Thursday, November 21, 2013

Getting Back At The Grinch Who Stole Thanksgiving

Economist Robert Reich's noteworthy essay "What Walmart Could Learn From Henry Ford" discusses among other issues Walmart's business model of reliance on low wages rather than more sales for its operations. He further discusses how  this policy is bad for the American economy as a whole. Reich urges consumers to boycott Walmart on Nov. 28 and 29th.  The  28th is Thanksgiving, but it is now also a retroactive extension of  Black Friday and is just another working day for Walmart employees who will "celebrate" the holiday in the break room instead of with their families.

Let's face it.  Walmart gets away with its abusive practices because consumers continue to shop there. All that people have to do to get this company to act humanely to its workers is boycott the damn place. But that won't happen because evidently shoppers in the U.S.would rather save a few bucks on the backs of exploited employees at places like Walmart, even though the ones who work there are their neighbors and maybe even family members.  (As a tacit admission that it doesn't adequately pay its people, a Walmart store in Ohio is  requesting holiday donations of canned food from employees for their hard up co-workers {how the store  will determine criteria for the recipients is unclear}). However, the company as a whole could increase its average wage of $9.00  per hour to $14.89 simply by refraining from buying back its own stock!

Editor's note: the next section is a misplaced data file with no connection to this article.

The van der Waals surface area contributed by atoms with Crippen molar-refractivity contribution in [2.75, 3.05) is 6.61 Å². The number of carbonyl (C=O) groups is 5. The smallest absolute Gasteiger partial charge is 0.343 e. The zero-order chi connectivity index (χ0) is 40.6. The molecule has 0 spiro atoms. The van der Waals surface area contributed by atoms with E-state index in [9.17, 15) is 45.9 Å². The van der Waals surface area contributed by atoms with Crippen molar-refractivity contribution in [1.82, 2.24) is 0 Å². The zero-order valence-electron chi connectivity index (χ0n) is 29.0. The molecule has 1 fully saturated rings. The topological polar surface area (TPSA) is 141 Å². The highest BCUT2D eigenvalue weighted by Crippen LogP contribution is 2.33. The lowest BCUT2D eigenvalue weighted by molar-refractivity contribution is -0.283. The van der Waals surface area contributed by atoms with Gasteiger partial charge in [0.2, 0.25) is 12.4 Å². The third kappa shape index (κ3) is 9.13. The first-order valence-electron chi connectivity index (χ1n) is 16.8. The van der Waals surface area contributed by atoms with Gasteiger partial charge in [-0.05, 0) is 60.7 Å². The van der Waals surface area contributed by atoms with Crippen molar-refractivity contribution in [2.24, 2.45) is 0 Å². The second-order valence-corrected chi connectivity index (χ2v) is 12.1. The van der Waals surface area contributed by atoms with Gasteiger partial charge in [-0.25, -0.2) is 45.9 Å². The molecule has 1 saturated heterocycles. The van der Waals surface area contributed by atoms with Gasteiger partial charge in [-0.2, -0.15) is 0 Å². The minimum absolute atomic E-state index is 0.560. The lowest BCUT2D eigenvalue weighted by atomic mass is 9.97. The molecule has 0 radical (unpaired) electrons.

We all know that most Americans  workers were hurt  to one extent or another by the Great Recession.  Yet when it comes to the plight of Walmart employees, they show no sympathy for these fellow  members of the labor  force, let alone demonstrate a willingness to take to the streets to demand redress even for their own interests, unlike their forbears in the U.S. and modern day counterparts in Europe.

But for those who are are too intimidated or lazy to hit the bricks,  then they can simply refuse to do business  not just for two days at the end of November as per Reich's suggestion, but every day against companies like Walmart that not only underpay and mistreat  their employees, but in doing so drag down wages across the board for Americans as a wholeFurthermore, such boycotts  would not require a great deal of personal effort, and they  would be a major  step in the right direction of taking back the country from exploitive businesses.  In short, it's high time that Americans finally recognize and stand up for the entitled rights of U.S. workers to decent pay and working conditions. Only when that happens will  we be able to  put the"thanks" back into Thanksgiving.
Nov. 24 Update, To add insult to injury, according to "Walmart Thanksgiving Pay: Sounds Good, But…" unlike many (most?) other retailers Walmart doesn't even pay its employees who work on Thanksgiving a fixed overtime rate, e.g. the standard time and a half.  Instead the additional wage is computed based on a formula that depending on the number of hours the worker put in during the week prior the holiday,  his/her Thanksgiving pay may be little more than that earned on a regular workday.


Anonymous said...

Walmart's approach to there workers could change if the workers would unionize. But the company's attitude to unions is well know.
Ever wonder why they closed their stores in Quebec?

Secular Guy said...


Thanks for your response. Yes, Walmart's antagonistic attitude towards unions is well known and will change (as they say here in the Philippines) "when the raven turns white".

As for Quebec, I understand that the Walmart workers voted for a union there , but then later changed their minds.